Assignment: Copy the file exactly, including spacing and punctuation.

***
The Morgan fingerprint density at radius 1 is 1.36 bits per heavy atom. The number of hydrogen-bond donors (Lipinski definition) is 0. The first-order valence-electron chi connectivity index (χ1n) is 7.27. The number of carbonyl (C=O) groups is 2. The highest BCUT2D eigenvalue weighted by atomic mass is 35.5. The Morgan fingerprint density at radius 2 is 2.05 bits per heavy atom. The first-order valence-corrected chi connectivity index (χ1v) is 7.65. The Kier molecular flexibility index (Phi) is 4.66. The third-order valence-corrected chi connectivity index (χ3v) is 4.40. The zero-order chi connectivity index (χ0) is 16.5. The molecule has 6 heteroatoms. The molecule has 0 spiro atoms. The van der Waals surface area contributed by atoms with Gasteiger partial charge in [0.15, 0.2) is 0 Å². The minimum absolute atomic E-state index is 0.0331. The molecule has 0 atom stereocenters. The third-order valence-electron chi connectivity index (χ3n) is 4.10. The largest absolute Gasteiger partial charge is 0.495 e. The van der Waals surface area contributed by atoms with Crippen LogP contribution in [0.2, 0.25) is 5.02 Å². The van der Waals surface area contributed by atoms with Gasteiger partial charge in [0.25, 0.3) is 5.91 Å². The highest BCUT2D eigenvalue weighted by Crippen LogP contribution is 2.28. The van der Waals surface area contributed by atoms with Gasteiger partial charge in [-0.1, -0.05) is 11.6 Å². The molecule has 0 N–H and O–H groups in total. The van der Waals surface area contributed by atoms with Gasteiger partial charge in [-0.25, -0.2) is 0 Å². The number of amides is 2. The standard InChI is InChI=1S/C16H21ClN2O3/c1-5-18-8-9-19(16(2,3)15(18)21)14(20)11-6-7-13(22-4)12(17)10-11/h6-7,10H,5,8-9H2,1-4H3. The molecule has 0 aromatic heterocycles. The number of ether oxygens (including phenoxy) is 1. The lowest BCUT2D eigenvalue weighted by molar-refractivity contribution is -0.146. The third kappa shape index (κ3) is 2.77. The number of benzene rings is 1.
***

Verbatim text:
The Morgan fingerprint density at radius 1 is 1.36 bits per heavy atom. The number of hydrogen-bond donors (Lipinski definition) is 0. The first-order valence-electron chi connectivity index (χ1n) is 7.27. The number of carbonyl (C=O) groups is 2. The highest BCUT2D eigenvalue weighted by atomic mass is 35.5. The Morgan fingerprint density at radius 2 is 2.05 bits per heavy atom. The first-order valence-corrected chi connectivity index (χ1v) is 7.65. The Kier molecular flexibility index (Phi) is 4.66. The third-order valence-corrected chi connectivity index (χ3v) is 4.40. The zero-order chi connectivity index (χ0) is 16.5. The molecule has 6 heteroatoms. The molecule has 0 spiro atoms. The van der Waals surface area contributed by atoms with Gasteiger partial charge in [0.15, 0.2) is 0 Å². The minimum absolute atomic E-state index is 0.0331. The molecule has 0 atom stereocenters. The third-order valence-electron chi connectivity index (χ3n) is 4.10. The largest absolute Gasteiger partial charge is 0.495 e. The van der Waals surface area contributed by atoms with Crippen LogP contribution in [0.2, 0.25) is 5.02 Å². The van der Waals surface area contributed by atoms with Gasteiger partial charge in [0.25, 0.3) is 5.91 Å². The highest BCUT2D eigenvalue weighted by Crippen LogP contribution is 2.28. The van der Waals surface area contributed by atoms with Gasteiger partial charge in [-0.1, -0.05) is 11.6 Å². The molecule has 0 N–H and O–H groups in total. The van der Waals surface area contributed by atoms with Gasteiger partial charge in [-0.25, -0.2) is 0 Å². The number of amides is 2. The standard InChI is InChI=1S/C16H21ClN2O3/c1-5-18-8-9-19(16(2,3)15(18)21)14(20)11-6-7-13(22-4)12(17)10-11/h6-7,10H,5,8-9H2,1-4H3. The molecule has 0 aromatic heterocycles. The number of ether oxygens (including phenoxy) is 1. The lowest BCUT2D eigenvalue weighted by molar-refractivity contribution is -0.146. The third kappa shape index (κ3) is 2.77. The number of benzene rings is 1.